Split Wings

Duck primary and secondary wing quill feathers make excellent, sturdy, upright split wings (as illustrated below). For small single split-winged flies, I prefer to use starling primary wing quills.

If the wings are to be "advanced" (pointing forward), prepare them slightly longer and thinner than shown in the following photographs. Place them with their inside surfaces together, pointing upward, over the hook eye. Tie on the wings and, to force them up out of the way of the hook eye, wind on three or four turns in front of them, hard up against the base. Complete the fly as the pattern requires.

The following photographs show how to tie single split wings. For double split wings, prepare and tie four identical wing slips in the same way.

  • First pull the near wing gently down, and take the tying thread between the wings.
  • Wind close turns of foundation thread halfway down the shank, then return the thread in wide turns halfway back again, to the wing position. (S)
  • Select a pair of matching right and left quills and cut as long a section as possible from the middle or lower half of each.
  • Holding the two slips with their inside surfaces together, gently move them around until the tips are even and the tip angles match. Stroke the fibers of one slip until it matches the other. If necessary, strip fibers from one slip with the dubbing needle.
  • Holding the wing slips in your left hand, with the tips pointing downward over the hook eye, adjust them for wing length and tie on using the wood-duck (tails) method. (S)
  • For upright wings, pull the wings back, as shown, and wind on at least three turns of tying thread in front of the wings at their base. (S)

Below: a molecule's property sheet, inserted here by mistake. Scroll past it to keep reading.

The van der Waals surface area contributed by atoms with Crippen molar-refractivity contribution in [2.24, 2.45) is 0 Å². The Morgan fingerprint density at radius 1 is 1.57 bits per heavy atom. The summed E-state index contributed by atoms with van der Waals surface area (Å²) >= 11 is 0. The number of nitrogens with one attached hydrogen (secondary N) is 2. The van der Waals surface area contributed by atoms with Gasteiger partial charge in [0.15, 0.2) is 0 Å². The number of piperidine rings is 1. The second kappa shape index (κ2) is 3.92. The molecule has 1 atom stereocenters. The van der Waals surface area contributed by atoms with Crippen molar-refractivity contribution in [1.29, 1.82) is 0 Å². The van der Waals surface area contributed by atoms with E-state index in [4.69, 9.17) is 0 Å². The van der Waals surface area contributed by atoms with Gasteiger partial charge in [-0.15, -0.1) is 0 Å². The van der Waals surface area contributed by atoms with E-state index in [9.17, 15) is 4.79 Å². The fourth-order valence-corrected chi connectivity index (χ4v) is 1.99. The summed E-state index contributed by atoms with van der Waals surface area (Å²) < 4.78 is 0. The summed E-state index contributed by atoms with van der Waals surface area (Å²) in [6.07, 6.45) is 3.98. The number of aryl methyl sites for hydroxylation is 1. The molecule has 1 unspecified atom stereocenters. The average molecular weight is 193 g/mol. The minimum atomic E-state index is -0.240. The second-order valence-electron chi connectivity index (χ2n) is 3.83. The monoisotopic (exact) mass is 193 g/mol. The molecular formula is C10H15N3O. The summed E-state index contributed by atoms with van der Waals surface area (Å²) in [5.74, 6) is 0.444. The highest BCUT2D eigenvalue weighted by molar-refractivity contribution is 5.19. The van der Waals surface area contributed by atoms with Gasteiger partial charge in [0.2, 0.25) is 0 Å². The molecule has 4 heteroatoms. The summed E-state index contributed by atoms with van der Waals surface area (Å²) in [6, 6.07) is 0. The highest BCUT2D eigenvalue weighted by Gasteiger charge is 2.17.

• The wings may now be split far enough for some patterns. If so, cut the surplus fibers, wind the tying thread in close turns down the shank and complete the rest of the fly as the pattern requires. Otherwise, follow the next five steps.
  • Release the near wing and begin forming a loop exactly as shown. (The loop technique prevents damage to the rear fibers of the far wing; it is not necessary to form another loop to prevent damage to the near wing.)
  • Maintaining tension on the thread, tie in the loop with three turns of tying thread wound directly behind the wings. (S)
  • Release the loop and hold the far wing away from the shank. Bring the tying thread up the near side of the shank and between the two wings as shown.
  • Wind on two or three securing turns around the hook shank, immediately in front of the wings. (S)
  • Stroke the wings upward, together.
  • Cut off the loop and trim the wing tips, if desired. Trim the surplus wing material in layers. Wind the tying thread past (not through) the near wing, and bind down the surplus with close turns. Complete the fly as the pattern requires.

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